Stonewall

Movie review by
Sandie Angulo Chen, Common Sense Media
Stonewall Movie Poster Image
Disappointing gay-rights drama has sex, language, violence.
  • R
  • 2015
  • 129 minutes

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A lot or a little?

The parents' guide to what's in this movie.

Positive Messages

Shows the necessity of anti-discrimination laws and the value of support systems. Encourages action to protest unsafe and unfair conditions and situations.

Positive Role Models & Representations

Danny cares about his sister and his new friends, and he tries to help them see that they need to stop hustling and find a better opportunity for themselves. Ray protects and helps Danny after he moves to New York. Trevor wants to protest peacefully.

Violence

Cops brutally beat gay men with sticks and threaten to force them to perform sexual acts. Unseen customers beat up hustling teen boys. The police forcefully arrest protestors, who are also being violent toward the police and even light the club on fire.

Sex

Several scenes of kissing, hustling (performing sexual acts for money), and having sex. Most of the scenes are silhouetted or otherwise non-explicit, like when Danny sees that in a dark alley, dozens of couples are having sex. During oral sex scenes, the camera cuts to the face of the recipient. Partial nudity -- one scene shows a man naked from behind, and in other scenes men are shown stripped down to their underwear.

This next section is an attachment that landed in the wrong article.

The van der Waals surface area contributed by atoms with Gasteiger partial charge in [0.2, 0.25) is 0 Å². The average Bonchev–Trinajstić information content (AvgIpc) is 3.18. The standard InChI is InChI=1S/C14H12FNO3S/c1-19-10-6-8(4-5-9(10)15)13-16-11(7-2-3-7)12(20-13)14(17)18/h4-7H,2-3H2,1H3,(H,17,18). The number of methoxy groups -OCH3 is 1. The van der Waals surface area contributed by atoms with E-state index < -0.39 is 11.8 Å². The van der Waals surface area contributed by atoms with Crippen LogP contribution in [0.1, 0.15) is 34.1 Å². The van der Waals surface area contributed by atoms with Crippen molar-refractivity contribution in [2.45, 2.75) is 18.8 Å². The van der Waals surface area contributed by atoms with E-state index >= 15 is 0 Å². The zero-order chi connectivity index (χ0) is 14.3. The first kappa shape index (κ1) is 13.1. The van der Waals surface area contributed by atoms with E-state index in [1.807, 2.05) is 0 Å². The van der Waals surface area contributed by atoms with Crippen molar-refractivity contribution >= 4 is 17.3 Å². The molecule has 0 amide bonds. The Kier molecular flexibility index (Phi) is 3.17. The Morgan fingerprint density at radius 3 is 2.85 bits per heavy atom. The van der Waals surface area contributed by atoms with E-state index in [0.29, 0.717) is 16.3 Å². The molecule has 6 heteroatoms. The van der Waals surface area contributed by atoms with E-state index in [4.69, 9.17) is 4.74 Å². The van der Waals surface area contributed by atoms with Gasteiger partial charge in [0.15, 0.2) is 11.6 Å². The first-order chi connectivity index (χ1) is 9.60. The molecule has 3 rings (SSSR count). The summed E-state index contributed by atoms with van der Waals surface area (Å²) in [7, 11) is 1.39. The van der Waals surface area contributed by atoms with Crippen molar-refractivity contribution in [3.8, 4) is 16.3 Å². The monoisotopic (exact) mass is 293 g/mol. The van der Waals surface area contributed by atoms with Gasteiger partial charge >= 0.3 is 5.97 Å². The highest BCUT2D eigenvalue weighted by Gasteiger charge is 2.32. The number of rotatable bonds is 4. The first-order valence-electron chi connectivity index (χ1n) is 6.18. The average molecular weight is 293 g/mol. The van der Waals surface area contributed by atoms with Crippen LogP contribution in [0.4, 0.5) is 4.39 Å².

Language

Frequent use of strong language, including "f--k," "f---tard," "s--t," "bitch," "a--hole," "motherf--ker," and many homophobic insults: "f----t," "dyke," "queen," etc. Also "Jesus Christ" as an exclamation.

Consumerism

Coca-Cola, Sprite.

Drinking, Drugs & Smoking

Adults and teens drink and smoke and do drugs in the clubs, streets, and just hanging out in the Village.

What parents need to know

Parents need to know that Stonewall is a fictional drama about the hustling, homeless street kids involved in the real-life 1969 riots in New York City that sparked the gay-rights movement. Given the "free love" vibe of the era it's set in, you can expect a lot of sex and language, from scenes of hustlers performing sex acts for money to same-sex couples kissing and making love. The sex scenes aren't explicit, but they occasionally include brief partial nudity from the side or back. Language includes plenty of "f--k," "s--t," "a--hole," "bitch," and anti-gay slurs. It's worth noting that members of the LGBTQ community have criticized the film and its director, Roland Emmerich (who is gay), for focusing the movie on a fictional straight-seeming white gay teen instead of on actual people involved in the Stonewall riots.

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What's the story?